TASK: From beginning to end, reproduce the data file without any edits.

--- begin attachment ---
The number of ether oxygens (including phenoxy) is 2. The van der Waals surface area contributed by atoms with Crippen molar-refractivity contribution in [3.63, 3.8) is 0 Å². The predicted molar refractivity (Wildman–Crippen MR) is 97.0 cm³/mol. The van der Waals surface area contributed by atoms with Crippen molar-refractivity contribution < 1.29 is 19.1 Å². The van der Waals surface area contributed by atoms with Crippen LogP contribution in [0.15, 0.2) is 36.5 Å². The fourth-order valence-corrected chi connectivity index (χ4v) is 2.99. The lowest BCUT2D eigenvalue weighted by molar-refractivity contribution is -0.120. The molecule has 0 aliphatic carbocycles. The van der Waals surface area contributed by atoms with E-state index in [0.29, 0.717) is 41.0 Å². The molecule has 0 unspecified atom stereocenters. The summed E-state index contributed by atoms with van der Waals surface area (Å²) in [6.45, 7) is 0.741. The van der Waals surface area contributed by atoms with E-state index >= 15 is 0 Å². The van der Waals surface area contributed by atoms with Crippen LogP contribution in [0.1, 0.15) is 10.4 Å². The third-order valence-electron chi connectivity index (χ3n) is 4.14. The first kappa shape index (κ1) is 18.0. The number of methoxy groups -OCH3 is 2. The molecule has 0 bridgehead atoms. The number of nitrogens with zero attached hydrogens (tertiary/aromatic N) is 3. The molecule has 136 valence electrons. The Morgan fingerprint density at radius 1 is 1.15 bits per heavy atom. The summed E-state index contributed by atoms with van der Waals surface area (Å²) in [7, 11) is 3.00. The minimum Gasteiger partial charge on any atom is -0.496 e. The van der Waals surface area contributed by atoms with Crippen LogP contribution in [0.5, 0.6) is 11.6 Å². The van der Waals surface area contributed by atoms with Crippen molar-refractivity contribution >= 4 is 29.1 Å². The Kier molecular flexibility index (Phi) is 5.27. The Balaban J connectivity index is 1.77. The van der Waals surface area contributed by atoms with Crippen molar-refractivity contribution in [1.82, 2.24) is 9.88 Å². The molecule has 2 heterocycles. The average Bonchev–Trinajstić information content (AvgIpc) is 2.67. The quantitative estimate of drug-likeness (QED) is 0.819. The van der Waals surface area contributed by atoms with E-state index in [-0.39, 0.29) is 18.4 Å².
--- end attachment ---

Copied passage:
The number of ether oxygens (including phenoxy) is 2. The van der Waals surface area contributed by atoms with Crippen molar-refractivity contribution in [3.63, 3.8) is 0 Å². The predicted molar refractivity (Wildman–Crippen MR) is 97.0 cm³/mol. The van der Waals surface area contributed by atoms with Crippen molar-refractivity contribution < 1.29 is 19.1 Å². The van der Waals surface area contributed by atoms with Crippen LogP contribution in [0.15, 0.2) is 36.5 Å². The fourth-order valence-corrected chi connectivity index (χ4v) is 2.99. The lowest BCUT2D eigenvalue weighted by molar-refractivity contribution is -0.120. The molecule has 0 aliphatic carbocycles. The van der Waals surface area contributed by atoms with E-state index in [0.29, 0.717) is 41.0 Å². The molecule has 0 unspecified atom stereocenters. The summed E-state index contributed by atoms with van der Waals surface area (Å²) in [6.45, 7) is 0.741. The van der Waals surface area contributed by atoms with E-state index >= 15 is 0 Å². The van der Waals surface area contributed by atoms with Crippen LogP contribution in [0.1, 0.15) is 10.4 Å². The third-order valence-electron chi connectivity index (χ3n) is 4.14. The first kappa shape index (κ1) is 18.0. The number of methoxy groups -OCH3 is 2. The molecule has 0 bridgehead atoms. The number of nitrogens with zero attached hydrogens (tertiary/aromatic N) is 3. The molecule has 136 valence electrons. The Morgan fingerprint density at radius 1 is 1.15 bits per heavy atom. The summed E-state index contributed by atoms with van der Waals surface area (Å²) in [7, 11) is 3.00. The minimum Gasteiger partial charge on any atom is -0.496 e. The van der Waals surface area contributed by atoms with Crippen LogP contribution in [0.5, 0.6) is 11.6 Å². The van der Waals surface area contributed by atoms with Crippen molar-refractivity contribution >= 4 is 29.1 Å². The Kier molecular flexibility index (Phi) is 5.27. The Balaban J connectivity index is 1.77. The van der Waals surface area contributed by atoms with Crippen molar-refractivity contribution in [1.82, 2.24) is 9.88 Å². The molecule has 2 heterocycles. The average Bonchev–Trinajstić information content (AvgIpc) is 2.67. The quantitative estimate of drug-likeness (QED) is 0.819. The van der Waals surface area contributed by atoms with E-state index in [-0.39, 0.29) is 18.4 Å².